Rider can register by calling the resort at 877-441-4386 or find more information online at GNCCRacing.com.

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The Mitsubishi Outlander Sport fits into the middle of a sea of SUVs and isn't terrible memorable.

Photo courtesy of Mitsubishi Motors

I'm a car journalist and a single guy. This might seem like a weird way to start my review of the Mitsubishi Outlander Sport, but hear me out.

Our swipe-right Tinder-Bumble-Hinge-Whatever dating culture has transformed how folks meet. See, there's always something else around the corner, so if you don't like the first date you're on, there's an endless supply of other potential partners. That also means that no matter how much you might like someone on the first date, there might be someone else you like better just a swipe away.

And while some of those first dates are truly memorable, others are forgettable. You end up with random people in your contacts with cryptic clues in their last name fields: Jessica Tinder or Erica Doctor or Samantha Doesn't Like Dogs DO NOT ANSWER.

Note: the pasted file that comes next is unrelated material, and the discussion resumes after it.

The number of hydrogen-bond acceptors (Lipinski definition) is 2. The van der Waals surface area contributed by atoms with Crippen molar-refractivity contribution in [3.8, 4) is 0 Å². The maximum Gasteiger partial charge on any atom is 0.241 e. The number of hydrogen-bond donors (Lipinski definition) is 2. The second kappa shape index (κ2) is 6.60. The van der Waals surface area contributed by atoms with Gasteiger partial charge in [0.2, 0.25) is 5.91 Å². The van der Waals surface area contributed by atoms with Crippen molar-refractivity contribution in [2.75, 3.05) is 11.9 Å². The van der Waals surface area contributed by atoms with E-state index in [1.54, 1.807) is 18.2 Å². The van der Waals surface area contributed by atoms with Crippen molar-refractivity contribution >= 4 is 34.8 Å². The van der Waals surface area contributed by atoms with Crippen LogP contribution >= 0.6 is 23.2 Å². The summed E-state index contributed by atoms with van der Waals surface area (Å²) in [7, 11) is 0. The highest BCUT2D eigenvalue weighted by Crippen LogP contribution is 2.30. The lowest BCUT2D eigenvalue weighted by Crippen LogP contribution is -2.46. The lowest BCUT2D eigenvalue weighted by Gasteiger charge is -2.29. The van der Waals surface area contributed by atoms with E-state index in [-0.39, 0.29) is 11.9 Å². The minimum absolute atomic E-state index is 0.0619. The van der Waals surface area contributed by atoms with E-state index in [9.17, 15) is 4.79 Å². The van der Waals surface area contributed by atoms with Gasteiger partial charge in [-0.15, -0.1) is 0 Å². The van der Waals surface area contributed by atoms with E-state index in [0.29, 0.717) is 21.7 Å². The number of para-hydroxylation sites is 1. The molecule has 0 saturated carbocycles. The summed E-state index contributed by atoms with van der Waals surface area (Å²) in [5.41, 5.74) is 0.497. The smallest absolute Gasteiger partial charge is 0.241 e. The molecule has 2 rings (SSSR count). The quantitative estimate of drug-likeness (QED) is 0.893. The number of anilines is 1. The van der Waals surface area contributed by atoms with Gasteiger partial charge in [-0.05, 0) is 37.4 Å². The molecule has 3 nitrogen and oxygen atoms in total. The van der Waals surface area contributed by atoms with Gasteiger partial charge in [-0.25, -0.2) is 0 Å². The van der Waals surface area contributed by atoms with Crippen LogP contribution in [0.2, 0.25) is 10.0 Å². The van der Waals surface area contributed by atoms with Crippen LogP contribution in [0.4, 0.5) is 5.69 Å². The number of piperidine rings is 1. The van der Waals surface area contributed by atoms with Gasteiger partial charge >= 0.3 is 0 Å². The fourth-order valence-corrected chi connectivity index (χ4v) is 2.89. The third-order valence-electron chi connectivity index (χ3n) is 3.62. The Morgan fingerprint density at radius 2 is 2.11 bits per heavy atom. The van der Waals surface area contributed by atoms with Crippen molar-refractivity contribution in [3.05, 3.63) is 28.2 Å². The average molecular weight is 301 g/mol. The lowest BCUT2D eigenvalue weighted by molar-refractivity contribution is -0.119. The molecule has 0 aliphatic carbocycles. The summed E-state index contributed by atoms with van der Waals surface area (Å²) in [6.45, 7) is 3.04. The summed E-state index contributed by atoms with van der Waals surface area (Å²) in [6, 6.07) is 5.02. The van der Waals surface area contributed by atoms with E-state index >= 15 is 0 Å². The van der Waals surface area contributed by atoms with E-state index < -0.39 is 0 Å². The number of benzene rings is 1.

My weekly car loans are the same way. Some are really special, like the time I had a Ferrari 488 GTB in Los Angeles and cruised down the Pacific Coast Highway at sunset before parking on the Santa Monica Pier and having dinner.

Or the 600+ horsepower Cadillac CTS-V that I road-tripped across Europe. One night I was forced to sleep in the back seat at a French rest area because the Chunnel train had been shut down because migrants snuck into the tunnel.

And then there are cars that are totally forgettable. There's nothing wrong with them — those cars I remember. They just don't make an impact. Kind of like how I remember all my really bad and really good first dates, but all the ones in the middle just don't register. Cars like the Buick Envision, the Chrysler 300, and the Fiat 124 Spider. They were all fine cars I guess, but nothing about them stands out.

The only thing I can remember about the Chrysler 300 is that Snoop Dogg called Chrysler when it came out in 2004 and left a voice mail that said, in part, "What I gotta do to get that brand new 300 up outta you?"

That is a true story.

So, cars are like first dates. But what about the Mitsubishi Outlander Sport? Well, it falls in that forgettable middle category because it's not horrible and it wasn't great. It's also going up against some serious competition including the Mazda CX-30, the new Kia Seltos, the Hyundai Kona, the Nissan Kicks. Those are some A-grade, Super Like-level cars.